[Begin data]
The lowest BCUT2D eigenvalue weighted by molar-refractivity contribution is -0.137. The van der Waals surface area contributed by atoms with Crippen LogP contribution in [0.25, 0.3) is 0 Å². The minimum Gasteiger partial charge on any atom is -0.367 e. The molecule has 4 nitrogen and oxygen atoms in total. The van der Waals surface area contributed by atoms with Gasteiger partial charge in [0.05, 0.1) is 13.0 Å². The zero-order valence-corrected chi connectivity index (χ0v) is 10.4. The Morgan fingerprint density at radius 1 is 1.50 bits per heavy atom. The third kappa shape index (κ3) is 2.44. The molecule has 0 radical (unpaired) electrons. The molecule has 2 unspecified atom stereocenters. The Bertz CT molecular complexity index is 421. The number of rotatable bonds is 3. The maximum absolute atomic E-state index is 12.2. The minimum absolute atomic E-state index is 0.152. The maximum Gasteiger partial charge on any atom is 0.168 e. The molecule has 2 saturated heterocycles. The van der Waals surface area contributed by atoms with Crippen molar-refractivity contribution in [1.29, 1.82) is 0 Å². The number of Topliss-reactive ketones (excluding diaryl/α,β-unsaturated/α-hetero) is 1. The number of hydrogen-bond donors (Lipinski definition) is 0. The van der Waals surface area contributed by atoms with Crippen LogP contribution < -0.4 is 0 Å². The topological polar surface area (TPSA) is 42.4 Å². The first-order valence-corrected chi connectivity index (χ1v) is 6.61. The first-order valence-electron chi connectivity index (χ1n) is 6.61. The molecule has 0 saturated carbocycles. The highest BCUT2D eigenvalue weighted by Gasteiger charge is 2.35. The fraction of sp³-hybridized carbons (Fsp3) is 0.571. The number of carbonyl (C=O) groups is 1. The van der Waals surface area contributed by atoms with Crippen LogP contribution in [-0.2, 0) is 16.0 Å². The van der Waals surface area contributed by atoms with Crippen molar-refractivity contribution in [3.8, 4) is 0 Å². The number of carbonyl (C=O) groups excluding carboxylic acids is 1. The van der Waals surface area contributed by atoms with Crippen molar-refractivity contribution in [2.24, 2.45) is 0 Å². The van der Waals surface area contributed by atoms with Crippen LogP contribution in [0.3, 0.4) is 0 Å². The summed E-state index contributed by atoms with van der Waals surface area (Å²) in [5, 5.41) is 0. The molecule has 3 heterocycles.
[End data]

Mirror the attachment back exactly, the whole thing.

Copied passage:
The lowest BCUT2D eigenvalue weighted by molar-refractivity contribution is -0.137. The van der Waals surface area contributed by atoms with Crippen LogP contribution in [0.25, 0.3) is 0 Å². The minimum Gasteiger partial charge on any atom is -0.367 e. The molecule has 4 nitrogen and oxygen atoms in total. The van der Waals surface area contributed by atoms with Gasteiger partial charge in [0.05, 0.1) is 13.0 Å². The zero-order valence-corrected chi connectivity index (χ0v) is 10.4. The Morgan fingerprint density at radius 1 is 1.50 bits per heavy atom. The third kappa shape index (κ3) is 2.44. The molecule has 0 radical (unpaired) electrons. The molecule has 2 unspecified atom stereocenters. The Bertz CT molecular complexity index is 421. The number of rotatable bonds is 3. The maximum absolute atomic E-state index is 12.2. The minimum absolute atomic E-state index is 0.152. The maximum Gasteiger partial charge on any atom is 0.168 e. The molecule has 2 saturated heterocycles. The van der Waals surface area contributed by atoms with Crippen molar-refractivity contribution in [1.29, 1.82) is 0 Å². The number of Topliss-reactive ketones (excluding diaryl/α,β-unsaturated/α-hetero) is 1. The number of hydrogen-bond donors (Lipinski definition) is 0. The van der Waals surface area contributed by atoms with Crippen LogP contribution < -0.4 is 0 Å². The topological polar surface area (TPSA) is 42.4 Å². The first-order valence-corrected chi connectivity index (χ1v) is 6.61. The first-order valence-electron chi connectivity index (χ1n) is 6.61. The molecule has 0 saturated carbocycles. The highest BCUT2D eigenvalue weighted by Gasteiger charge is 2.35. The fraction of sp³-hybridized carbons (Fsp3) is 0.571. The number of carbonyl (C=O) groups is 1. The van der Waals surface area contributed by atoms with Crippen LogP contribution in [-0.2, 0) is 16.0 Å². The van der Waals surface area contributed by atoms with Crippen molar-refractivity contribution in [3.8, 4) is 0 Å². The number of carbonyl (C=O) groups excluding carboxylic acids is 1. The van der Waals surface area contributed by atoms with Crippen molar-refractivity contribution in [2.24, 2.45) is 0 Å². The van der Waals surface area contributed by atoms with Crippen LogP contribution in [0.3, 0.4) is 0 Å². The summed E-state index contributed by atoms with van der Waals surface area (Å²) in [5, 5.41) is 0. The molecule has 3 heterocycles.